Video transcript

Pupil: I'm at Deloitte in London. We're gonna go inside and we're going to make our products instead of just being an idea become a reality.

[Music]

Pupil: Right now we're in Deloitte's head office. It's very posh and fancy and I've had a really good time.

[Music]

Pupil: There's approximately five trillion pieces of litter in the ocean, and that's not acceptable.

Pupil: We made this idea to make our streets clean. Our idea is a bin with sensors on the inside so when I put something into the bin the sensors will detect that.

[Music]

Ed Greig (Chrief Disruptor, Deloitte Digital): We ran a a workshop with them to kind of develop the idea further.

Cathy Thomas (Solutions Architect, Deloitte Digital): I thought it was great that they thought about sustainability and the environment and the future, and also how enthusiastic they were about the design tasks that we set them.

Mr Fenton (English teacher and DebateMate Lead, Cardinal Heenan): Five of the boys progressed through the competition from over 300 schools, to then become finalists against another three and then to win it - they were delighted.

Pupil: Today's been amazing. We've been creating our product and we've been jotting down ideas to help make this been a possibility. It's been great.

Ed Greig: I was judging the competition and I was really impressed from the start with Cardinal Heenan's pitch.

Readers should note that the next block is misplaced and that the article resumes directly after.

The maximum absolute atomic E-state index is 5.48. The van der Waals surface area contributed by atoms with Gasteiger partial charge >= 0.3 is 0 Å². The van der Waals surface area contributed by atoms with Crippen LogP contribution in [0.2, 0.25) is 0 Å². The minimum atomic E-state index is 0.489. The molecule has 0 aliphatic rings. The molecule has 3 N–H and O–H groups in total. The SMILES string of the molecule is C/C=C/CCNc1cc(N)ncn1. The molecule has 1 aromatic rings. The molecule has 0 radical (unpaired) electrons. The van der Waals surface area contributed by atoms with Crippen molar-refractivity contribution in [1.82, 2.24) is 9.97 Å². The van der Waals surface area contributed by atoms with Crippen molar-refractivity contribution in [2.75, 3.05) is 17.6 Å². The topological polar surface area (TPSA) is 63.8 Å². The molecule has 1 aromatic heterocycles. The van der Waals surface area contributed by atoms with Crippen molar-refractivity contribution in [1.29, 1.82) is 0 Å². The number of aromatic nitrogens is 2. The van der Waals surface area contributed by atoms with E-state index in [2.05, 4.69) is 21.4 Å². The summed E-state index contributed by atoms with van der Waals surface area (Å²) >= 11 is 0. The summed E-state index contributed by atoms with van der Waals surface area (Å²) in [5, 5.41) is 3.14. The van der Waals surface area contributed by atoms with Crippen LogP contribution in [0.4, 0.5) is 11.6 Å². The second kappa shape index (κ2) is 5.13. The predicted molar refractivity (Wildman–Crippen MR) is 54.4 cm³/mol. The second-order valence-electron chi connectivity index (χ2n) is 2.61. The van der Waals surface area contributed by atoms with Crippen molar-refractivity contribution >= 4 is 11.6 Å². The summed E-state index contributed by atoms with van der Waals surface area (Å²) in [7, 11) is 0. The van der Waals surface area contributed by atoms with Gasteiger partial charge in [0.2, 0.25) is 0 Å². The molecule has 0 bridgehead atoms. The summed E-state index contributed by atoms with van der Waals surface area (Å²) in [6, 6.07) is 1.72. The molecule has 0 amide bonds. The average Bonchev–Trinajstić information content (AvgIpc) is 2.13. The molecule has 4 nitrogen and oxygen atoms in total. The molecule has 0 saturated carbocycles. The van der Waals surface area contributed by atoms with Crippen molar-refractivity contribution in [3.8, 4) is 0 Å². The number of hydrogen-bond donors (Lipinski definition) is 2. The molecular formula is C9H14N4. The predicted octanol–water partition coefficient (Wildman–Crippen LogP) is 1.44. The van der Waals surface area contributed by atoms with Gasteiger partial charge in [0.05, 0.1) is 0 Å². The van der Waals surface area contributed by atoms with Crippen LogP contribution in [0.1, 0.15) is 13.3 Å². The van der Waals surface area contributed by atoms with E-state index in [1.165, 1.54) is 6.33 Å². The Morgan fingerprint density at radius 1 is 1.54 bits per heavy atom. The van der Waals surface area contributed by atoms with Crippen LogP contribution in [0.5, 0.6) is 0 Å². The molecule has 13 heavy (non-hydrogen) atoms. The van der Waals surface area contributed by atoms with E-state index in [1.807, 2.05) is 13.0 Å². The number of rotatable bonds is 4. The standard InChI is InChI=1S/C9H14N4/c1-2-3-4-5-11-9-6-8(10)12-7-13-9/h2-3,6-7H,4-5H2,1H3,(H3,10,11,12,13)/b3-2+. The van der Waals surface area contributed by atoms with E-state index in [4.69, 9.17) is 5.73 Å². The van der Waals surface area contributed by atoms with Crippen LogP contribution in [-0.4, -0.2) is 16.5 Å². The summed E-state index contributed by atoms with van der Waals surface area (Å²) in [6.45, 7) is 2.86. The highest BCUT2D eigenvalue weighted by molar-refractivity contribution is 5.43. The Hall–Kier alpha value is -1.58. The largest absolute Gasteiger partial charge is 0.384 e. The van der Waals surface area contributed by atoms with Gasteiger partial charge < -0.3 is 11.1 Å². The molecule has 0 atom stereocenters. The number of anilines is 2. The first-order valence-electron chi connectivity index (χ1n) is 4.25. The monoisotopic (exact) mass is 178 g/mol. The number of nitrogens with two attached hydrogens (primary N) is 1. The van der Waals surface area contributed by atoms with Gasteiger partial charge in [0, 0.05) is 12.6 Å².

Pupil: Deloitte brought the bin that we created into the school.

Ed Greig: "Go up to the bin. You hold up the rubbish and take a photograph of the object that you're about to throw away and then that will tell you what that is."

Pupil: Lots of classes come down to see it, putting rubbish in it. It's been a really exciting day.

Pupil: It's finally here in the real world and we've been testing out with a few students.

Ed Greig: That huge queue, it was really cool to see.

Pupil: I got a plastic bottle. The place where I scanned said it was plastic, so I dropped it into the bin. It said to claim your points now and the thing I felt was just like pure excitement and happiness.

Ed Greig: I have to say the the moment when, like, a piece of technology works is a really special feeling.

Mr Fenton: It was nerve-wracking for them but they did a fantastic job.

Pupipl: Unbelievable. Emotional, it is.

Mr Fenton: To then see that pitched product brought to fruition as a reality - it's just been a wonderful experience.

Pupil: It's amazing because it feels weird to think that we created this and people are using it now - like hundreds of people using it. It's amazing.

2023 Annual Review